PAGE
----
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Lane comes across as a tough, independent woman — “We make shit happen,” she says, “that’s our motto around here.” But the hotel owner wants to keep the feel and look of the historic neighborhood intact. “We want to preserve our little area here,” says Lane, a former wife of the late actor Dudley Moore, “and we’ll do whatever we have to do to preserve it.”
But in fact, the pressure to tear down her bungalow enclave once a skyscraper rises will be intense. Lamishaw, the consultant to developers, who has watched L.A. land transformations for three decades, says that once the height limit is blown, more skyscrapers will come. “The bungalows across the street are going to go,” she predicts. “You can save them for a while, but they’re going to go.”
In the mid-1980s, Ralph Bouwmeester,a civil engineer based in Barrie, Ontario, wrote his own computer software to study the ways in which tall buildings cast shadows. Since then, he has testified in court cases and consulted with developers throughout Canada and the United States.
When Bouwmeester heard that only a few people had begun asking questions about the shadows that the proposed side-by-side buildings at Columbia Square would cast over a large area, the classic views they would wipe out, and the long construction schedule that Hollywood’s first true skyscraper would require, he was surprised.
“You have those westerly winds coming off the ocean and heading into the basin,” says the tall-buildings expert, “so they may be in for quite a dusty period.”
But a more profound change in the microclimate would come from the huge shadows. Bouwmeester says that during the spring, summer and fall, a 40-story skyscraper and 14-story office building would throw “significant shade” on the historic district to the east. According to his calculations, the dark silhouettes would have a “1-to-1 ratio,” meaning the 447-foot skyscraper and 210-foot office building would cast 447-foot and 210-foot shadows.
Since the sun keeps moving, so would the largest man-made shadow created so far in Hollywood. By 3 or 4 p.m., Brogan Lane and her guests would not be enjoying the unique Southern California sunlight.
In Manhattan, affected New Yorkers would not only be informed in detail about the new darkness to befall their homes, offices and schools, but many would be calling lawyers and circulating petitions. Shadow wars, in cities accustomed to skyscraper developments, are a very, very big deal. But in mostly low-rise Hollywood, it’s an entirely new concept — and one that Garcetti’s office is not exactly advertising to the greater community.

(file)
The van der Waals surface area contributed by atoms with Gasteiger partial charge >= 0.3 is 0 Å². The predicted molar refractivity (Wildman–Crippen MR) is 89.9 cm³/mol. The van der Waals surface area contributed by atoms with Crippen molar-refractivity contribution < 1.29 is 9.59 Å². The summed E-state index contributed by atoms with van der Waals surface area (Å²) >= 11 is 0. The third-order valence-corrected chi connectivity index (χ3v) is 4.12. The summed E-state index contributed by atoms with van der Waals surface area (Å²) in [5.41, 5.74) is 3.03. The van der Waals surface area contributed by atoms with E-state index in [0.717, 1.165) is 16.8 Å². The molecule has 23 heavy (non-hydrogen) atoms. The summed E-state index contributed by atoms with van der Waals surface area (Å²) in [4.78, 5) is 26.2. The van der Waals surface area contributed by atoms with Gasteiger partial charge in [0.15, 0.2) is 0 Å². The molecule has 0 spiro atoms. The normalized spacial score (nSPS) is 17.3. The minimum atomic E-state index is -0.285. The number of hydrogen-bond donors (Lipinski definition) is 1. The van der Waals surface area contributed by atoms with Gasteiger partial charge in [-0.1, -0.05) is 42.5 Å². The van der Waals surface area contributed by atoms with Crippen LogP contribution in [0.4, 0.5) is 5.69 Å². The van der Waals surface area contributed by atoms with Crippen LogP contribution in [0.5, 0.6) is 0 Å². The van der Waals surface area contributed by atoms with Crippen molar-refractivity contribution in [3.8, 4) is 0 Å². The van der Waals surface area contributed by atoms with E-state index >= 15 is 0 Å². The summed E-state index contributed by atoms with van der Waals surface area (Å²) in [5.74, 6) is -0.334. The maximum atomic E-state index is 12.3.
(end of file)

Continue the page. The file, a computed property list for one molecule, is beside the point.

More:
The skyscraper would also obscure views of the Hollywood Hills for potentially thousands of residents to the south — including beloved views of the Hollywood sign.
“You get these tall buildings with big, very ugly signage blocking the views, the vistas of the Hollywood Hills and the Hollywood sign — all of the things that make Hollywood unique,” says Greg Williams, a producer and writer who has lived in Hollywood his whole life. “The Hollywood we’ve known is gone, and gone forever.”
Williams wrote the award-winning book The Story of Hollywood, which covers its long, storied history. His uncle operated a market in Hollywood — ”He delivered groceries to Jean Harlow,” Williams says — and he attended Hollywood High. For him, the Columbia Square monolith is yet another development that force-fits modern buildings into a unique area, with no thought for the past or the future.
“They’ve done almost nothing to complement the neighborhood,” explains Williams. “The Hollywood Historic District [as created by the CRA] is pretty much shot.”
Williams says it’s important for people to see the Hollywood sign without an obstructed view. “Looking at the Hollywood sign is like looking at the Eiffel Tower,” he explains. “It gives you a sense of where you are.”
Instead, Garcetti has just been doing what the past three City Council members have done before him, starting with Peggy Stevenson and continuing with Mike Woo and Jackie Goldberg. They’ve all allowed Hollywood to be developed in a thoughtless, too-intensive way.”
The Columbia Square tower affects far more than Hollywood. Residents far to the south, near Larchmont, live in just one area that will see the skyscraper instead of the Hollywood sign. Yet members of that area’s very active Greater Wilshire Neighborhood Council, including its 16-member board of business owners and residents, haven’t heard of it. “I’m not aware of the project,” says Elizabeth Fuller. Fellow member Russell Sherman also says he knows “nothing” about it.
Nor has any information yet seeped out about the expected mass congestion from the project.
During an August 6, 2007, “Hollywood Mobility Strategy Plan” meeting held near the Hollywood police station on Fountain Avenue, the Community Redevelopment Agency and some hired consultants acknowledged that Sunset Boulevard attracts even more cars than Hollywood Boulevard during rush hour. Robert Nudelman of Hollywood Heritage, who attended the Fountain Avenue meeting, says, “If you put up something as big as Columbia Square, it’s going to be catastrophic. And no one is going to use the subway. People who own condos don’t take public transit. They drive cars — and they probably own two of them.”